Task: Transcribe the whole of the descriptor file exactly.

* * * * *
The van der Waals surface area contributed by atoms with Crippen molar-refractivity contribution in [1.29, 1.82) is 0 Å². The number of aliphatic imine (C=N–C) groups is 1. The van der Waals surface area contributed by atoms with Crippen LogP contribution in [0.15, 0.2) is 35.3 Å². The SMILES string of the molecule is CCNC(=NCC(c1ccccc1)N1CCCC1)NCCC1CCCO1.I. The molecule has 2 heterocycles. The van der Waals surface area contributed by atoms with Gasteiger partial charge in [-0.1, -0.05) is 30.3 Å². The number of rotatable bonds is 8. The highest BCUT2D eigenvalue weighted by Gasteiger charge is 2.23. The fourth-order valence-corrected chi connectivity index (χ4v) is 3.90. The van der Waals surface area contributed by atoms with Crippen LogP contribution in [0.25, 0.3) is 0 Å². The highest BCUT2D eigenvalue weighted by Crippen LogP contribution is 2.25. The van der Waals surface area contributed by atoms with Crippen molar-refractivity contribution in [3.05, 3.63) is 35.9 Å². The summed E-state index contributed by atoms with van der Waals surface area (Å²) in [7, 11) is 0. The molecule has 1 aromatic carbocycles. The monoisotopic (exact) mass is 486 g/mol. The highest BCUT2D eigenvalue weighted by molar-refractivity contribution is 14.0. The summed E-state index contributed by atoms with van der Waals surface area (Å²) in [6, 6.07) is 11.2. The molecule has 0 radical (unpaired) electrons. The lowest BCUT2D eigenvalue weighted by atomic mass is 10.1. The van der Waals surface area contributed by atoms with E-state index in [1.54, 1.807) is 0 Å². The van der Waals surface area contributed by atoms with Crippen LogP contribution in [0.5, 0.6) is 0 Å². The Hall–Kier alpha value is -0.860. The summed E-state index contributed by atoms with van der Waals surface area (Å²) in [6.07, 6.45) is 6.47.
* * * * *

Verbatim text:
The van der Waals surface area contributed by atoms with Crippen molar-refractivity contribution in [1.29, 1.82) is 0 Å². The number of aliphatic imine (C=N–C) groups is 1. The van der Waals surface area contributed by atoms with Crippen LogP contribution in [0.15, 0.2) is 35.3 Å². The SMILES string of the molecule is CCNC(=NCC(c1ccccc1)N1CCCC1)NCCC1CCCO1.I. The molecule has 2 heterocycles. The van der Waals surface area contributed by atoms with Gasteiger partial charge in [-0.1, -0.05) is 30.3 Å². The number of rotatable bonds is 8. The highest BCUT2D eigenvalue weighted by Gasteiger charge is 2.23. The fourth-order valence-corrected chi connectivity index (χ4v) is 3.90. The van der Waals surface area contributed by atoms with Crippen LogP contribution in [0.25, 0.3) is 0 Å². The highest BCUT2D eigenvalue weighted by Crippen LogP contribution is 2.25. The van der Waals surface area contributed by atoms with Crippen molar-refractivity contribution in [3.05, 3.63) is 35.9 Å². The summed E-state index contributed by atoms with van der Waals surface area (Å²) in [7, 11) is 0. The molecule has 1 aromatic carbocycles. The monoisotopic (exact) mass is 486 g/mol. The highest BCUT2D eigenvalue weighted by molar-refractivity contribution is 14.0. The summed E-state index contributed by atoms with van der Waals surface area (Å²) in [6, 6.07) is 11.2. The molecule has 0 radical (unpaired) electrons. The lowest BCUT2D eigenvalue weighted by atomic mass is 10.1. The van der Waals surface area contributed by atoms with E-state index in [1.54, 1.807) is 0 Å². The van der Waals surface area contributed by atoms with Crippen LogP contribution in [0.5, 0.6) is 0 Å². The Hall–Kier alpha value is -0.860. The summed E-state index contributed by atoms with van der Waals surface area (Å²) in [6.07, 6.45) is 6.47.